The Book of Grickle by Graham Annable

Posted by on July 1st, 2010 at 12:01 AM

Dark Horse; 200 pp., $17.99; Harcover, B&W; ISBN: 978-1595824301

Grickle is the most overlooked and under-appreciated Graham Annable work.  Alongside his work for Disney, LucasArts and his phenomenally popular YouTube animations, it’s easy to see why his deceptively simple black-and-white comics could be neglected, but with the release of this hardcover collection of the best strips of the last 10  years, that imbalance should be redressed.  Although seemingly effortless, these comics reveal the core of Annable’s talent.

From "The Book of Grickle" by Graham Annable

The comics in The Book of Grickle employ a kind of essential cartooning.  The characters are near-identical ciphers — legs barely more than two noodly lines and bug-eyed, pointy-nosed visages, like fangless Nosferatus.  Not only does this allow Annable to create outlandish expressions and gestures through their putty-like constitution, but also to bait us into identifying with the characters in his stories.  The switch comes when we realize the world that we’ve been sucked into is unrelentingly bleak and amoral — in spite of its innocent façade — and all we can do in response is to laugh.

Grickle is funny, you see.  Really funny.  Even though we know we shouldn’t be laughing at what goes on, that’s part of the illicit pleasure of the book.  When two teenagers throw rocks at a frog, it should be downright horrific, but the expression that Annable draws on the frog’s face — a mixture of contempt and world-weary resignation, which only becomes more deflated with every hit — makes it humorous.  Likewise when a motorist unwittingly runs over a pedestrian, our attention is directed away from the horror of the crime and toward the gleeful obliviousness of the driver.  The payoff for both these strips is framed as a comedic ending, but upon reflection, we realize we are laughing at some horrifically dark material.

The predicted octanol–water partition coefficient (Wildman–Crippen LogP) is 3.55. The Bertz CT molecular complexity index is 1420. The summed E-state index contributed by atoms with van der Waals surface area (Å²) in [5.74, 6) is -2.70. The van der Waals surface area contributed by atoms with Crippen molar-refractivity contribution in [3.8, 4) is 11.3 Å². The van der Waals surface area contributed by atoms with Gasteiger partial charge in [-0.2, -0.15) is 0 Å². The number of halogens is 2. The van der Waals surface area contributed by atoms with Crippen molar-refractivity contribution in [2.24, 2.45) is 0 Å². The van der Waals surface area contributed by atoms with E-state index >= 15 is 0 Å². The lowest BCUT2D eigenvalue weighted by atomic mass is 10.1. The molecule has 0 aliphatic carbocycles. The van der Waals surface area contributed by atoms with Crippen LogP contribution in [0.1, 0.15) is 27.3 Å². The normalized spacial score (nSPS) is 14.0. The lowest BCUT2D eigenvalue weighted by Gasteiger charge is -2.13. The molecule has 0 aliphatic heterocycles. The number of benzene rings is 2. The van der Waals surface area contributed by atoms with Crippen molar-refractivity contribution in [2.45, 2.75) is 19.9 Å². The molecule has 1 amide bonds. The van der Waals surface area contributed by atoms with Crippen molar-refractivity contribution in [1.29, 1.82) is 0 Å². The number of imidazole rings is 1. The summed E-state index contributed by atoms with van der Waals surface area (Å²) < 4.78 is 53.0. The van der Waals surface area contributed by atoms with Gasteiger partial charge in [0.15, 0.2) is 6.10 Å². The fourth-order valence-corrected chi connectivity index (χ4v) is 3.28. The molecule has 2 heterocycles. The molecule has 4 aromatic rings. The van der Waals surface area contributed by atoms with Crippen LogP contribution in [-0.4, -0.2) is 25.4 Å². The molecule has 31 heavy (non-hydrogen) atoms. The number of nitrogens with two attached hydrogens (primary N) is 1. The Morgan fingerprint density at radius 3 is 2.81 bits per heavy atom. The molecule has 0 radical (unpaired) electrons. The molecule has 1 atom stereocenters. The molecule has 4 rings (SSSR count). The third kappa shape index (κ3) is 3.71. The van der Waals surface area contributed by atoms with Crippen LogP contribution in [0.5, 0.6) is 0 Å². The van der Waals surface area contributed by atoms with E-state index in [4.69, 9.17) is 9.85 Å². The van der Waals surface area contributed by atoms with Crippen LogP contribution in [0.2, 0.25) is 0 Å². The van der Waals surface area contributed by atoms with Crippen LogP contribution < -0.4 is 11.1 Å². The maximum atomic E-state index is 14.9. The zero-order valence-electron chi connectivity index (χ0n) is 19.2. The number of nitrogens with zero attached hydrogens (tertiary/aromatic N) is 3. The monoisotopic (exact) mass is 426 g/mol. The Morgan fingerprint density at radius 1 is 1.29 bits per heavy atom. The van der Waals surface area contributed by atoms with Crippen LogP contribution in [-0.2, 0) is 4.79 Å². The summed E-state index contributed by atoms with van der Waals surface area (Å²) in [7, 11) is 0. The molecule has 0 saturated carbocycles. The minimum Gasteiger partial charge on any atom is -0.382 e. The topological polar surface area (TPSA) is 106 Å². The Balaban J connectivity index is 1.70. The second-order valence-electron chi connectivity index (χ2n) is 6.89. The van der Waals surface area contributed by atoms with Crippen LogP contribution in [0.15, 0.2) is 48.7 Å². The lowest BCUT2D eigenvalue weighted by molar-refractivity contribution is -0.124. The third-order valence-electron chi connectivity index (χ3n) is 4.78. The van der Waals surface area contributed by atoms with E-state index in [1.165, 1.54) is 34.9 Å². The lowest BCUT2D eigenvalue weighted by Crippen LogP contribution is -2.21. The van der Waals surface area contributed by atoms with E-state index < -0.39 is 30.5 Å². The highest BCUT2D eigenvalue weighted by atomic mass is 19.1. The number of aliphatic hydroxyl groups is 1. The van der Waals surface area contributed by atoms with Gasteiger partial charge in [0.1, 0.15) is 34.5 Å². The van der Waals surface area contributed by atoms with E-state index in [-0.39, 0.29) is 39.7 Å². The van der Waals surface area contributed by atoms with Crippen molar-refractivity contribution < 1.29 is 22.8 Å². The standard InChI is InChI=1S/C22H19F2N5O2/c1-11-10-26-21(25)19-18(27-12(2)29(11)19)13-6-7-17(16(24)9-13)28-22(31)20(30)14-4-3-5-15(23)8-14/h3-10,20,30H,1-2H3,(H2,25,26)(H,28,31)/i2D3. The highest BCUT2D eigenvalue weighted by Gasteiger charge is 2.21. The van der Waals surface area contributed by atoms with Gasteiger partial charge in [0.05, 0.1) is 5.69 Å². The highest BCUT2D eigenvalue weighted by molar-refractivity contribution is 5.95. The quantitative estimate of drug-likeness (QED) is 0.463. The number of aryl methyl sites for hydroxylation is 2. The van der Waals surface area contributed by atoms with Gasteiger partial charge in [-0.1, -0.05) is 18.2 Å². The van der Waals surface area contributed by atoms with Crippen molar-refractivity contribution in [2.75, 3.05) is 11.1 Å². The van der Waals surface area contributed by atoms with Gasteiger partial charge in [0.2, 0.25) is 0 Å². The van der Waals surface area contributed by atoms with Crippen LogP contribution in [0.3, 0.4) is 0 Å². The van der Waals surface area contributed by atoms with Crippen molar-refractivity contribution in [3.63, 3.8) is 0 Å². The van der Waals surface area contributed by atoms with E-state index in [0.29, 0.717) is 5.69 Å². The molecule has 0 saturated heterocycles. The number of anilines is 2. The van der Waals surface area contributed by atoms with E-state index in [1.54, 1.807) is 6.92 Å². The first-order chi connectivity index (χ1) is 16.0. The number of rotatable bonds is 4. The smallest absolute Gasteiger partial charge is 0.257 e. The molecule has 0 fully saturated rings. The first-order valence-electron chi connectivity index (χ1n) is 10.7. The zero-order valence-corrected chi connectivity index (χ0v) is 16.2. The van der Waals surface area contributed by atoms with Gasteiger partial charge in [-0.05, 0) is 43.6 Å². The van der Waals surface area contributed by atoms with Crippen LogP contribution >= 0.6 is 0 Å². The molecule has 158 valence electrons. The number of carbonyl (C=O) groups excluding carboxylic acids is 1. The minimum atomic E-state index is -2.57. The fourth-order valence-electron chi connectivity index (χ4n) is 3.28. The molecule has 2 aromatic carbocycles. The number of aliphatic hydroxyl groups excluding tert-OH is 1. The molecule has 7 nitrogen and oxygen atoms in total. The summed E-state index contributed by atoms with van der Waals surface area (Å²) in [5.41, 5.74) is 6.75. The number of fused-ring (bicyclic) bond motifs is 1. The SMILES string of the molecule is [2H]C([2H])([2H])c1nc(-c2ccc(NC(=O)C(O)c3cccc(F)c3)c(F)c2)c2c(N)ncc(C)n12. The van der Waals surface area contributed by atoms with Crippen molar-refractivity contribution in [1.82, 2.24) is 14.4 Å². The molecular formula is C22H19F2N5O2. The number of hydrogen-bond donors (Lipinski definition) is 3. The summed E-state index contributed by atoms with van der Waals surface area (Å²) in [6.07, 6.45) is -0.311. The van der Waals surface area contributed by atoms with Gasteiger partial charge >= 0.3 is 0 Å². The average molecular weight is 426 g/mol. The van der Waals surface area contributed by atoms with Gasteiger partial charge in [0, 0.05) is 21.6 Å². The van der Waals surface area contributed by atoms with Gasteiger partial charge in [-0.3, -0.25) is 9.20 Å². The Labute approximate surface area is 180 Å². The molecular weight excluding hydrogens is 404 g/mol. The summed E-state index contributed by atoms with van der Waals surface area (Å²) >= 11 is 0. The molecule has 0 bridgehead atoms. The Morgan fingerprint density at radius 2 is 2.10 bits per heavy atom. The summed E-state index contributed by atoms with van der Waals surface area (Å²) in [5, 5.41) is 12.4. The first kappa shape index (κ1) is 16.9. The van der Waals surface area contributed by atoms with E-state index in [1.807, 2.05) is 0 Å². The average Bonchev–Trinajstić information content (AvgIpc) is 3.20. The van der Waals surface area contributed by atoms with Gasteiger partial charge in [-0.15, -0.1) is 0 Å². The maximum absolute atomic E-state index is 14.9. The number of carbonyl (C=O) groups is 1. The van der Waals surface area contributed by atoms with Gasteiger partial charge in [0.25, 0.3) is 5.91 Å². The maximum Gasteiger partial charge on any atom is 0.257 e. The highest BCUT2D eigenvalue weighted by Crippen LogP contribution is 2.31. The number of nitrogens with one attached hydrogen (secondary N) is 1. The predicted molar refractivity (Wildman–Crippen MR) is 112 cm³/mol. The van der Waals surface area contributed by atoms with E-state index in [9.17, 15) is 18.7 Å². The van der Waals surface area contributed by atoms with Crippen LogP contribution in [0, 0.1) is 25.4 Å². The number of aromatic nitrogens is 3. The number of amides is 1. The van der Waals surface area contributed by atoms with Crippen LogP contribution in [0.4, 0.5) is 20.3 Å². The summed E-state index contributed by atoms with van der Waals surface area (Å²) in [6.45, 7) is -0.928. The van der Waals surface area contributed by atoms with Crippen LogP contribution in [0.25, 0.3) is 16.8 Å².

From "The Book of Grickle" by Graham Annable

One of the stand-out strips, however, is also one of its most hopeful. In it, a fishing trip is disrupted when one of the two friends that are on it has an epiphany: He has finally found the secret to transcending reality to the next dimension.  This isn’t just a wonderfully absurd slice of humor — the other’s confusion over why his friend would want to leave such a great fishing spot is priceless — it’s also a chance for Annable to really show his powers as a cartoonist.  The transition from the real world to the next dimension is stunning, as he is able to maintain his simplistic style, yet still evoke Dr. Strange-esque visions of the infinite — more Miró than Ditko in this case.  He never lets the experimentation become self-indulgent and, indeed, the strip resolves itself with an ironically droll punch line.

This is what makes Grickle such a great outlet for Annable.  The blank-slate nature of his comic world allows him to do whatever he likes — and he frequently does; playing with form, structure, dialogue and storytelling in inventive ways — guided only by his wicked sense of humor.  No matter where each strip takes us, we always end up with a grin on our faces and, more often than not, stifling a guilty cackle.

From "The Book of Grickle" by Graham Annable

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